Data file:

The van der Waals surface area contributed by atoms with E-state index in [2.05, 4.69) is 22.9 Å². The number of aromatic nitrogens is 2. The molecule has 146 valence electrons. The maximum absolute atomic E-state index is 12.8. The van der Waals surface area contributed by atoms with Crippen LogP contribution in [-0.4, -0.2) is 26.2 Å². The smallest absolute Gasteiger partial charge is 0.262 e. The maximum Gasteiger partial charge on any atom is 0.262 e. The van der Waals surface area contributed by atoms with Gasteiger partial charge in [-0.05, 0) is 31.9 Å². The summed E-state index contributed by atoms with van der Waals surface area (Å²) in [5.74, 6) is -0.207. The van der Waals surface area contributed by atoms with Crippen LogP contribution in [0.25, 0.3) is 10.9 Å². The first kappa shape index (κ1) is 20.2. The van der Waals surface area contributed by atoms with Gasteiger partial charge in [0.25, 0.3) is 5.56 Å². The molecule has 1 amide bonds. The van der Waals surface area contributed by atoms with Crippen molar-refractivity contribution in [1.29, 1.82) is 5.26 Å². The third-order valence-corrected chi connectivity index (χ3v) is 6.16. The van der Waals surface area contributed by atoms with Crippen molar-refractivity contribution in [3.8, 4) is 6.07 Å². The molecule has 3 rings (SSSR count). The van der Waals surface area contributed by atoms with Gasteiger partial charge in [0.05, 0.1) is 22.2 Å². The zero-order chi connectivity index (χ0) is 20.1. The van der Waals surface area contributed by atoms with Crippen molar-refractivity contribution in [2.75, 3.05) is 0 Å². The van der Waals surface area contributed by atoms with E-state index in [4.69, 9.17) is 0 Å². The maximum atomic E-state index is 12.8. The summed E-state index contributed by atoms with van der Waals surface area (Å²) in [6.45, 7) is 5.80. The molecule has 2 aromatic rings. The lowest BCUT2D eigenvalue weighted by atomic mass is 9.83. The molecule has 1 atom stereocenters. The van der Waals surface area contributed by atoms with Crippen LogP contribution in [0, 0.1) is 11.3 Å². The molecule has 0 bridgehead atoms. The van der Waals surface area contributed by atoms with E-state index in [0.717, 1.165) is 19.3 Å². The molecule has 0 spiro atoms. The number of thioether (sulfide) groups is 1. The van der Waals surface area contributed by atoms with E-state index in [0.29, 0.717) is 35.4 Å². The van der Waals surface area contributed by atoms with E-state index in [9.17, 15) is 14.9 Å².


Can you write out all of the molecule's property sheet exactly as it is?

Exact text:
The van der Waals surface area contributed by atoms with E-state index in [2.05, 4.69) is 22.9 Å². The number of aromatic nitrogens is 2. The molecule has 146 valence electrons. The maximum absolute atomic E-state index is 12.8. The van der Waals surface area contributed by atoms with Crippen LogP contribution in [-0.4, -0.2) is 26.2 Å². The smallest absolute Gasteiger partial charge is 0.262 e. The maximum Gasteiger partial charge on any atom is 0.262 e. The van der Waals surface area contributed by atoms with Gasteiger partial charge in [-0.05, 0) is 31.9 Å². The summed E-state index contributed by atoms with van der Waals surface area (Å²) in [5.74, 6) is -0.207. The van der Waals surface area contributed by atoms with Crippen LogP contribution in [0.25, 0.3) is 10.9 Å². The first kappa shape index (κ1) is 20.2. The van der Waals surface area contributed by atoms with Gasteiger partial charge in [0.25, 0.3) is 5.56 Å². The molecule has 1 amide bonds. The van der Waals surface area contributed by atoms with Crippen molar-refractivity contribution in [1.29, 1.82) is 5.26 Å². The third-order valence-corrected chi connectivity index (χ3v) is 6.16. The van der Waals surface area contributed by atoms with Crippen molar-refractivity contribution in [3.8, 4) is 6.07 Å². The molecule has 3 rings (SSSR count). The van der Waals surface area contributed by atoms with Gasteiger partial charge in [0.05, 0.1) is 22.2 Å². The zero-order chi connectivity index (χ0) is 20.1. The van der Waals surface area contributed by atoms with Crippen molar-refractivity contribution in [2.75, 3.05) is 0 Å². The van der Waals surface area contributed by atoms with E-state index in [4.69, 9.17) is 0 Å². The maximum atomic E-state index is 12.8. The summed E-state index contributed by atoms with van der Waals surface area (Å²) in [6.45, 7) is 5.80. The molecule has 2 aromatic rings. The lowest BCUT2D eigenvalue weighted by atomic mass is 9.83. The molecule has 1 atom stereocenters. The van der Waals surface area contributed by atoms with Crippen LogP contribution in [0, 0.1) is 11.3 Å². The molecule has 0 bridgehead atoms. The van der Waals surface area contributed by atoms with E-state index in [0.717, 1.165) is 19.3 Å². The molecule has 0 spiro atoms. The number of thioether (sulfide) groups is 1. The van der Waals surface area contributed by atoms with E-state index in [0.29, 0.717) is 35.4 Å². The van der Waals surface area contributed by atoms with E-state index in [9.17, 15) is 14.9 Å².